Munem Wasif

Machine Matter, 2017
Single-channel, BW, stereo, loop, duration: 14 min 06 secs

A room full of machines breathes in disquieted silence. These objects are nothing more than decrepit metal scraps except to those who smell their memories, and remain conscious of their histories. All is still inside the abandoned jute factories. The soft breeze, dripping water, flying feathers, and the rays of sunlight are the only active elements that fragment this stasis. Wasif’s camera moves subtly, often intruding upon the objects in the space, transforming their bodies into sculptural figures. The continuous shifting of frames that occurs in this process, connects man and machine. The resulting forms submerge and become a single entity. A concerted dilapidation, slow and firm. The echo of chirping birds along with the rattle of engines in the outdoors create an illusory sense of life in the space.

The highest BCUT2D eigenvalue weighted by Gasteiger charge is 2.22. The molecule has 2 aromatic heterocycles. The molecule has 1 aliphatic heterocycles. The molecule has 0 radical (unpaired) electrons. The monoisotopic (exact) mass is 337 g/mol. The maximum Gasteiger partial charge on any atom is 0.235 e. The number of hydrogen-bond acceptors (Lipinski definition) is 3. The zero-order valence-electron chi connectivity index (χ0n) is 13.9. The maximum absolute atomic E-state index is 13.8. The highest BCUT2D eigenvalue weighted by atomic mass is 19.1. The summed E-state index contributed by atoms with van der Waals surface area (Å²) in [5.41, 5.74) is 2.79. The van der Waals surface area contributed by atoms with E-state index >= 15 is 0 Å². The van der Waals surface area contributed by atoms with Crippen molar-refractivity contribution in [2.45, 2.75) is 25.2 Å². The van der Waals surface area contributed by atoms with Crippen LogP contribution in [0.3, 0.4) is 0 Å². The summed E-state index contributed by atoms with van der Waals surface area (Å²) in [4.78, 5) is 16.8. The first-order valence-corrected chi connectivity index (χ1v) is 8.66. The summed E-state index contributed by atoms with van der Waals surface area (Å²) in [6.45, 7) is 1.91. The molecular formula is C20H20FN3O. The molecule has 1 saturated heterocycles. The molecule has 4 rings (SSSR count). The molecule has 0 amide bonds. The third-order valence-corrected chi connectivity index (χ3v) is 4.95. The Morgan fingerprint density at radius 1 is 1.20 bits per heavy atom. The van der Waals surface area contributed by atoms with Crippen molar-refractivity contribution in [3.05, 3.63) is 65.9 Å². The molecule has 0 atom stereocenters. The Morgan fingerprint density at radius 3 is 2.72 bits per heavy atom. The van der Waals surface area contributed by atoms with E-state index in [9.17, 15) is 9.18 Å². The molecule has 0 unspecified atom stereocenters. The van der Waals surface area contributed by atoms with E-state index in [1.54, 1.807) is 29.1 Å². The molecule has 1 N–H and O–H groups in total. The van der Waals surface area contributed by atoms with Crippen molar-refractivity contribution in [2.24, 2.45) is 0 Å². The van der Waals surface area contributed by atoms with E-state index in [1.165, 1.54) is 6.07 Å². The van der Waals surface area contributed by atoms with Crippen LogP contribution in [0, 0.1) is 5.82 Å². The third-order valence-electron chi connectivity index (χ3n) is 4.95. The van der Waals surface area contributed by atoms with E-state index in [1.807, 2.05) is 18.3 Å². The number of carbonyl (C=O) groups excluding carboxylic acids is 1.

Known as the ‘golden fiber’, jute reflects the potency and the struggle of a modern nation state – Bangladesh. Jute connected Bengal’s peasant smallholders to global circuits of capital, where it rapidly became the premier packaging material of mid-nineteenth century world trade. Before the advent of artificial fibers or shipping containers, it was jute sacks that were used to package the world’s cotton, grains, coffee, sugar, cements, etc.
These struggles prevailed, and following the shift in power from East Bengal to Pakistan, jute became a major source of income for the state, whilst bringing no benefits to the Bengali population. The present-day closing of many jute factories, and exploitation of labor rights continues to mirror the past, and slowly blurs our temporal references.




Co-Commissioned by Sharjah Art Foundation
Special Thanks to Project 88, Mumbai